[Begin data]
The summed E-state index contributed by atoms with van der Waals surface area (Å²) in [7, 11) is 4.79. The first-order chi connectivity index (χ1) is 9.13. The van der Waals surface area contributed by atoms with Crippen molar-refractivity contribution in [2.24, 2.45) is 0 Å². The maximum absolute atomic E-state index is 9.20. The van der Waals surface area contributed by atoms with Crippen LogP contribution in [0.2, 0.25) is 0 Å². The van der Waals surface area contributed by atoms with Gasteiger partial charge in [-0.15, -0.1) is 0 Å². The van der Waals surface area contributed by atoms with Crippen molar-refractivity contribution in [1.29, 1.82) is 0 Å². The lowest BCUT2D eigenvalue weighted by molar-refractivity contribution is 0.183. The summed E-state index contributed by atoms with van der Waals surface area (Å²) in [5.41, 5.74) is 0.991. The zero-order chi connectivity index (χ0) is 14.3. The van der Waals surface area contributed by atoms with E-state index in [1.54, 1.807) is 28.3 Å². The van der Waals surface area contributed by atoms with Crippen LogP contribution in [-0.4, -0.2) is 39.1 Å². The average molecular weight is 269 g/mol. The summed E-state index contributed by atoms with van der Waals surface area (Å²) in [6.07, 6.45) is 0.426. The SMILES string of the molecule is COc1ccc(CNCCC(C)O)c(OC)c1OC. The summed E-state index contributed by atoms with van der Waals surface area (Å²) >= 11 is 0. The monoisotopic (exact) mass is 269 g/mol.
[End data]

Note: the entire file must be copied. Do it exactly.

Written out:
The summed E-state index contributed by atoms with van der Waals surface area (Å²) in [7, 11) is 4.79. The first-order chi connectivity index (χ1) is 9.13. The van der Waals surface area contributed by atoms with Crippen molar-refractivity contribution in [2.24, 2.45) is 0 Å². The maximum absolute atomic E-state index is 9.20. The van der Waals surface area contributed by atoms with Crippen LogP contribution in [0.2, 0.25) is 0 Å². The van der Waals surface area contributed by atoms with Gasteiger partial charge in [-0.15, -0.1) is 0 Å². The van der Waals surface area contributed by atoms with Crippen molar-refractivity contribution in [1.29, 1.82) is 0 Å². The lowest BCUT2D eigenvalue weighted by molar-refractivity contribution is 0.183. The summed E-state index contributed by atoms with van der Waals surface area (Å²) in [5.41, 5.74) is 0.991. The zero-order chi connectivity index (χ0) is 14.3. The van der Waals surface area contributed by atoms with E-state index in [1.54, 1.807) is 28.3 Å². The van der Waals surface area contributed by atoms with Crippen LogP contribution in [-0.4, -0.2) is 39.1 Å². The average molecular weight is 269 g/mol. The summed E-state index contributed by atoms with van der Waals surface area (Å²) in [6.07, 6.45) is 0.426. The SMILES string of the molecule is COc1ccc(CNCCC(C)O)c(OC)c1OC. The summed E-state index contributed by atoms with van der Waals surface area (Å²) >= 11 is 0. The monoisotopic (exact) mass is 269 g/mol.